Mercedes technical director James Allison is hopeful the new front wing seen on the W14 at Silverstone will prove beneficial in Hungary next weekend given its design characteristics that should play to the slow-speed nature of the circuit.
Mercedes rolled out the upgraded part for the British Grand Prix that has been developed to improve airflow to the bodywork and floor that were introduced from the race in Monaco, and proved particularly beneficial in the races in Spain and Canada.
The front wing, however, did not deliver the performance step that Mercedes fans had hoped for, although Allison has revealed its true value should be seen at the tight, twisty Hungaroring.
Asked whether the specification had performed as expected or whether there was more to come, Allison said: “It's a bit too early to tell.
“The new front wing is, of course, designed to make us go faster. That's why we do all our things.
“The specific characteristic of this new front wing that we are excited about is that it should improve the balance and performance of the car through the slower range of corners.
“Now, Silverstone is famous for lots of things, but lots and lots of slow corners is not one of them.
“What we took as a comfort from Silverstone is that in the slower parts of the track, we were looking pretty decently competitive. That's a tick in the box for this new front wing.
“But I guess it will only be when we get to Hungary, which is a track made up almost entirely of slower stuff, that we'll get to know for sure.
“The early signs are promising, the new front wing seemed to do what we expected, and hopefully it will bring us more at tracks that have a wider range of slow corners.”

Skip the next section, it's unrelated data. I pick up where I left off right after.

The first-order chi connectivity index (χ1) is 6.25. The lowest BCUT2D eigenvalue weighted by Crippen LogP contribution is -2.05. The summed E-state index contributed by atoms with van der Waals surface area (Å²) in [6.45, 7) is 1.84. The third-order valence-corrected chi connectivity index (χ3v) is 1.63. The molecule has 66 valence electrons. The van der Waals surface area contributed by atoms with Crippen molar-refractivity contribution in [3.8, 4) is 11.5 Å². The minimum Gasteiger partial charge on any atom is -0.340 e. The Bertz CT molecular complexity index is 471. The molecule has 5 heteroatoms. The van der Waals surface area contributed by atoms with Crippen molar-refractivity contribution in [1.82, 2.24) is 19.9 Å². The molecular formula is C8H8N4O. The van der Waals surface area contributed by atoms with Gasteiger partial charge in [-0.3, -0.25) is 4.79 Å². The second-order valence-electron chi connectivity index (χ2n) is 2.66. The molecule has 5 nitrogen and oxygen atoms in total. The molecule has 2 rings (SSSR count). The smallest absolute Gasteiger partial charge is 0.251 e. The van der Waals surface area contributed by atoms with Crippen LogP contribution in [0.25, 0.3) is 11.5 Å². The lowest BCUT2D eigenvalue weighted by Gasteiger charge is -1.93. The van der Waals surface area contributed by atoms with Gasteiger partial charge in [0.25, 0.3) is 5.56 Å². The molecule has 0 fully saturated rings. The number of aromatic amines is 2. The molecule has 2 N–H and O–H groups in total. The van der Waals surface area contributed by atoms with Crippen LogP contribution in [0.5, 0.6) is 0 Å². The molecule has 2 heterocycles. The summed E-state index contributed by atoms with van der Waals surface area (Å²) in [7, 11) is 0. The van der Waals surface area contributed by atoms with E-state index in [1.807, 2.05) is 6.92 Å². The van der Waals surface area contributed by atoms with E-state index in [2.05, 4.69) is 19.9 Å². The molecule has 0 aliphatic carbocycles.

At Silverstone, Mercedes was again forced to rely on the work of its overnight development team to aid its cause after George Russell, in particular, said the car was “nowhere” following practice on Friday.
Reserve driver Mick Schumacher tweeted a picture of the time he left the factory at Brackley in the early hours of Saturday, showing as 2.15am as he again put in the hours in a bid to elevate Hamilton and Russell up the grid for qualifying.
Schumacher's efforts, and those of the rest of the team proved invaluable as Hamilton and Russell salvaged third and fifth respectively from the race after qualifying seventh and sixth.
Allison claims the overnight work on Friday has now become “more and more of an important factor in the rhythm” of the race weekend, with what unfolded for the British GP “particularly important”.
Despite seeing “good, consistent race pace” from the car in practice, Allison conceded the one-lap performance was “woeful”, and that the car was “just slow”.
“Our challenge overnight was how to find pace in a car for qualifying, without mucking about with the fundamental set-up of the car,” said Allison. “That's what they set out to do on Friday night in our simulator.
“The engineers and Mick worked late into the night until 2am trying to figure out how to get the best preparation of the car to be in good shape for a qualifying lap, for that single push lap, without changing the fundamental set-up.
“So only working on the things that you can change – the tyre pressures, the flap angles, and so on, things that you are allowed to change between qualifying and race and, therefore, things that we can do without upsetting the fundamental set-up of the car.
“It was brilliant overnight work from that team, the result being that our single-lap qualifying pace lifted us right back up to being in the mix for a decent grid slot on Saturday, which is what set up our ability to have a good race on Sunday.”